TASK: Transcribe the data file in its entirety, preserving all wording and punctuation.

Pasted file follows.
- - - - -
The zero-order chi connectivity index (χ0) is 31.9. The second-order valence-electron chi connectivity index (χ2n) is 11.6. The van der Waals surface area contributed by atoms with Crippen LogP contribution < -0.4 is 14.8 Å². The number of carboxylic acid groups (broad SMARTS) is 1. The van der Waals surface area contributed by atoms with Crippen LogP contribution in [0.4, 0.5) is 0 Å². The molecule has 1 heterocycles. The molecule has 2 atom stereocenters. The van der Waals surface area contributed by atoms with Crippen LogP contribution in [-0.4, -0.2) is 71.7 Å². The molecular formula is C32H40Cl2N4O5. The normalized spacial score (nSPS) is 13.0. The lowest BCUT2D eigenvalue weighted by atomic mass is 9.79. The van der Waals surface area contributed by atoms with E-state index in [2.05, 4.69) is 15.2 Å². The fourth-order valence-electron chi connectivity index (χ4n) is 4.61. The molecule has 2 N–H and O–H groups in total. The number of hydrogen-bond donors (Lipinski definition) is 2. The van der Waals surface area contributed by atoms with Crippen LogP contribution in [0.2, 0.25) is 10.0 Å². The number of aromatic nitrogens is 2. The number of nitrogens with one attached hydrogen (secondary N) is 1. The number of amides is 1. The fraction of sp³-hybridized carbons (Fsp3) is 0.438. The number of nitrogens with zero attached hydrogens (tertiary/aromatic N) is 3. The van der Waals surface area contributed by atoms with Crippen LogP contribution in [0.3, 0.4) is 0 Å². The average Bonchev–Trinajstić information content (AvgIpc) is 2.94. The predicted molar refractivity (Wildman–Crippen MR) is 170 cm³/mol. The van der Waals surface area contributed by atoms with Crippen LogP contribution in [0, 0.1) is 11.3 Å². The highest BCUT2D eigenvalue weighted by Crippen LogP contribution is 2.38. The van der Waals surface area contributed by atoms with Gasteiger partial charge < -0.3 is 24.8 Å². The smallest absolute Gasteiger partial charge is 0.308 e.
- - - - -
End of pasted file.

The zero-order chi connectivity index (χ0) is 31.9. The second-order valence-electron chi connectivity index (χ2n) is 11.6. The van der Waals surface area contributed by atoms with Crippen LogP contribution < -0.4 is 14.8 Å². The number of carboxylic acid groups (broad SMARTS) is 1. The van der Waals surface area contributed by atoms with Crippen LogP contribution in [0.4, 0.5) is 0 Å². The molecule has 1 heterocycles. The molecule has 2 atom stereocenters. The van der Waals surface area contributed by atoms with Crippen LogP contribution in [-0.4, -0.2) is 71.7 Å². The molecular formula is C32H40Cl2N4O5. The normalized spacial score (nSPS) is 13.0. The lowest BCUT2D eigenvalue weighted by atomic mass is 9.79. The van der Waals surface area contributed by atoms with E-state index in [2.05, 4.69) is 15.2 Å². The fourth-order valence-electron chi connectivity index (χ4n) is 4.61. The molecule has 2 N–H and O–H groups in total. The number of hydrogen-bond donors (Lipinski definition) is 2. The van der Waals surface area contributed by atoms with Crippen LogP contribution in [0.2, 0.25) is 10.0 Å². The number of aromatic nitrogens is 2. The number of nitrogens with one attached hydrogen (secondary N) is 1. The number of amides is 1. The fraction of sp³-hybridized carbons (Fsp3) is 0.438. The number of nitrogens with zero attached hydrogens (tertiary/aromatic N) is 3. The van der Waals surface area contributed by atoms with Crippen LogP contribution in [0.3, 0.4) is 0 Å². The average Bonchev–Trinajstić information content (AvgIpc) is 2.94. The predicted molar refractivity (Wildman–Crippen MR) is 170 cm³/mol. The van der Waals surface area contributed by atoms with Crippen LogP contribution in [0, 0.1) is 11.3 Å². The highest BCUT2D eigenvalue weighted by Crippen LogP contribution is 2.38. The van der Waals surface area contributed by atoms with Gasteiger partial charge < -0.3 is 24.8 Å². The smallest absolute Gasteiger partial charge is 0.308 e.